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World J Methodol. May 20, 2022; 12(3): 83-91
Published online May 20, 2022. doi: 10.5662/wjm.v12.i3.83
Molecular and serology methods in the diagnosis of COVID-19: An overview
Marcel Silva Luz, Ronaldo Teixeira da Silva Júnior, Gabriella Almeida Santos de Santana, Gabriela Santos Rodrigues, Henrique de Lima Crivellaro, Mariana Santos Calmon, Clara Faria Souza Mendes dos Santos, Luis Guilherme de Oliveira Silva, Qesya Rodrigues Ferreira, Guilherme Rabelo Mota, Heloísa Heim, Filipe Antônio França da Silva, Breno Bittencourt de Brito, Fabrício Freire de Melo
Marcel Silva Luz, Ronaldo Teixeira da Silva Júnior, Gabriella Almeida Santos de Santana, Gabriela Santos Rodrigues, Henrique de Lima Crivellaro, Mariana Santos Calmon, Clara Faria Souza Mendes dos Santos, Luis Guilherme de Oliveira Silva, Qesya Rodrigues Ferreira, Guilherme Rabelo Mota, Heloísa Heim, Filipe Antônio França da Silva, Breno Bittencourt de Brito, Instituto Multidisciplinar em Saúde, Universidade Federal da Bahia, Vitória da Conquista 45002175, Bahia, Brazil
Fabrício Freire de Melo, Instituto Multidisciplinar em Saúde , Universidade Federal da Bahia, Vitória da Conquista 45029-094, Bahia, Brazil
ORCID number: Marcel Silva Luz (0000-0003-1650-5807); Ronaldo Teixeira da Silva Júnior (0000-0003-0835-4092); Gabriella Almeida Santos de Santana (0000-0001-9391-3076); Gabriela Santos Rodrigues (0000-0002-4693-6838); Henrique de Lima Crivellaro (0000-0001-5765-6711); Mariana Santos Calmon (0000-0002-3871-7408); Clara Faria Souza Mendes dos Santos (0000-0003-2424-7780); Luis Guilherme de Oliveira Silva (0000-0001-7275-7182); Qesya Rodrigues Ferreira (0000-0002-7846-6850); Guilherme Rabelo Mota (0000-0003-3672-5890); Heloísa Heim (0000-0002-9608-6747); Filipe Antônio França da Silva (0000-0002-0550-1109); Breno Bittencourt de Brito (0000-0002-1831-7909); Fabrício Freire de Melo (0000-0002-5680-2753).
Author contributions: Luz MS contributed to the conceptualization, methodology, validation, investigation, and writing – original draft; da Silva Júnior RT contributed to the validation, visualization, formal analysis, writing – reviewing and editing; Santos de Santana GA, Rodrigues GS, Crivellaro HL, Calmon MS, dos Santos CFSM, Silva LGO, Ferreira QR, Mota GR, and Heim H contributed to the methodology, writing, visualization, investigation, and formal analysis; Silva FAF contributed to the methodology, visualization, investigation, and formal analysis; de Brito BB contributed to the methodology; de Melo FF contributed to the conceptualization, methodology, investigation, writing – original draft, and supervision.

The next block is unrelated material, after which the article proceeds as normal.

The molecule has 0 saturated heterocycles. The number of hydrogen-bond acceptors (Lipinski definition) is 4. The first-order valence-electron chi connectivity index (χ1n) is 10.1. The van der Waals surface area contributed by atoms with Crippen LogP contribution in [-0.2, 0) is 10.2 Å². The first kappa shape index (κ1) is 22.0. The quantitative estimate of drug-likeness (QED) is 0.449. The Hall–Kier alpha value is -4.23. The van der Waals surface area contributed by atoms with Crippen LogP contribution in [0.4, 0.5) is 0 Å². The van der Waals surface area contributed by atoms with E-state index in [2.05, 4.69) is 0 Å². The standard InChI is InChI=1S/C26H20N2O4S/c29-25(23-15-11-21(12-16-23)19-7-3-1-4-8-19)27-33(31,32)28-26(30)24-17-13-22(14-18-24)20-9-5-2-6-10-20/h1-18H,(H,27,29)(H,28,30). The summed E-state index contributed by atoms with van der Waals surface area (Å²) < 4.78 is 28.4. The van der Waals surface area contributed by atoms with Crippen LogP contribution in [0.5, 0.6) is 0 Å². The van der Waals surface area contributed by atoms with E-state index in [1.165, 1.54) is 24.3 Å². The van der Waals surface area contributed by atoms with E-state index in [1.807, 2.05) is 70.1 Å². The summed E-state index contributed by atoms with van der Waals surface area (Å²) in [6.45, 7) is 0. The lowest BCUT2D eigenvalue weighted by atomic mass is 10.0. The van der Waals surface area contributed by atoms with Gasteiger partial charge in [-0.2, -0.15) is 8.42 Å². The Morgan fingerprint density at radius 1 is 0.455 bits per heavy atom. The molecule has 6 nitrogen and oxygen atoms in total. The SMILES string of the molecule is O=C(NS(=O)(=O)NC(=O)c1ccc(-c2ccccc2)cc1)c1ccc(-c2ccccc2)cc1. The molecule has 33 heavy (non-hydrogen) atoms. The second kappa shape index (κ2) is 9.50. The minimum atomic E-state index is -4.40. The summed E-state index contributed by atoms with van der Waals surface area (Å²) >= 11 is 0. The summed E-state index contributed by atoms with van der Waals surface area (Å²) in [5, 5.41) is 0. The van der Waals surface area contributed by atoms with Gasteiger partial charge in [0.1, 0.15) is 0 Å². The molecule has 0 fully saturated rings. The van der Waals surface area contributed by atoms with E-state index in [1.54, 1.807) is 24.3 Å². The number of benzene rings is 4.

Conflict-of-interest statement: There is no conflict of interest associated with any of the senior author or other co-authors who contributed their efforts in this manuscript.
Open-Access: This article is an open-access article that was selected by an in-house editor and fully peer-reviewed by external reviewers. It is distributed in accordance with the Creative Commons Attribution NonCommercial (CC BY-NC 4.0) license, which permits others to distribute, remix, adapt, build upon this work non-commercially, and license their derivative works on different terms, provided the original work is properly cited and the use is non-commercial. See:
Corresponding author: Fabrício Freire de Melo, MSc, PhD, Postdoc, Professor, Instituto Multidisciplinar em Saúde, Universidade Federal da Bahia, Rua Hormindo Barros, 58, Quadra 17, Lote 58 - Candeias, Vitória da Conquista - BA, 45029-094, Vitória da Conquista 45029-094, Bahia, Brazil.
Received: January 26, 2021
Peer-review started: January 26, 2021
First decision: July 18, 2021
Revised: July 31, 2021
Accepted: April 21, 2022
Article in press: April 21, 2022
Published online: May 20, 2022